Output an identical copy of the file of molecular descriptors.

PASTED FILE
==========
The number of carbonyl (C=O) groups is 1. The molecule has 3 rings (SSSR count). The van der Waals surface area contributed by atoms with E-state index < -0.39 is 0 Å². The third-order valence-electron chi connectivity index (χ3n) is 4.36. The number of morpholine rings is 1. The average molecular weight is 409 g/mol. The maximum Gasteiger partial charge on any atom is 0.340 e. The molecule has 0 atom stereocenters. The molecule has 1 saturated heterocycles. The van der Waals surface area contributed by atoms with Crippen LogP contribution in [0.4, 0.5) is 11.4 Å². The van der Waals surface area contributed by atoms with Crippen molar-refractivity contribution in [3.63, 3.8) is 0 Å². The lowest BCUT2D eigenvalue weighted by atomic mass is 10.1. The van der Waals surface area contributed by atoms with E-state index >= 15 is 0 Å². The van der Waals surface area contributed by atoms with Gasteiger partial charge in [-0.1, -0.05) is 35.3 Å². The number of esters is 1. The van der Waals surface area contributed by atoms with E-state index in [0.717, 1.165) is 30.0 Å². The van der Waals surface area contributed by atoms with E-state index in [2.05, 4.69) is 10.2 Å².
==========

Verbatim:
The number of carbonyl (C=O) groups is 1. The molecule has 3 rings (SSSR count). The van der Waals surface area contributed by atoms with E-state index < -0.39 is 0 Å². The third-order valence-electron chi connectivity index (χ3n) is 4.36. The number of morpholine rings is 1. The average molecular weight is 409 g/mol. The maximum Gasteiger partial charge on any atom is 0.340 e. The molecule has 0 atom stereocenters. The molecule has 1 saturated heterocycles. The van der Waals surface area contributed by atoms with Crippen LogP contribution in [0.4, 0.5) is 11.4 Å². The van der Waals surface area contributed by atoms with Crippen molar-refractivity contribution in [3.63, 3.8) is 0 Å². The lowest BCUT2D eigenvalue weighted by atomic mass is 10.1. The van der Waals surface area contributed by atoms with E-state index >= 15 is 0 Å². The van der Waals surface area contributed by atoms with Gasteiger partial charge in [-0.1, -0.05) is 35.3 Å². The number of esters is 1. The van der Waals surface area contributed by atoms with E-state index in [0.717, 1.165) is 30.0 Å². The van der Waals surface area contributed by atoms with E-state index in [2.05, 4.69) is 10.2 Å².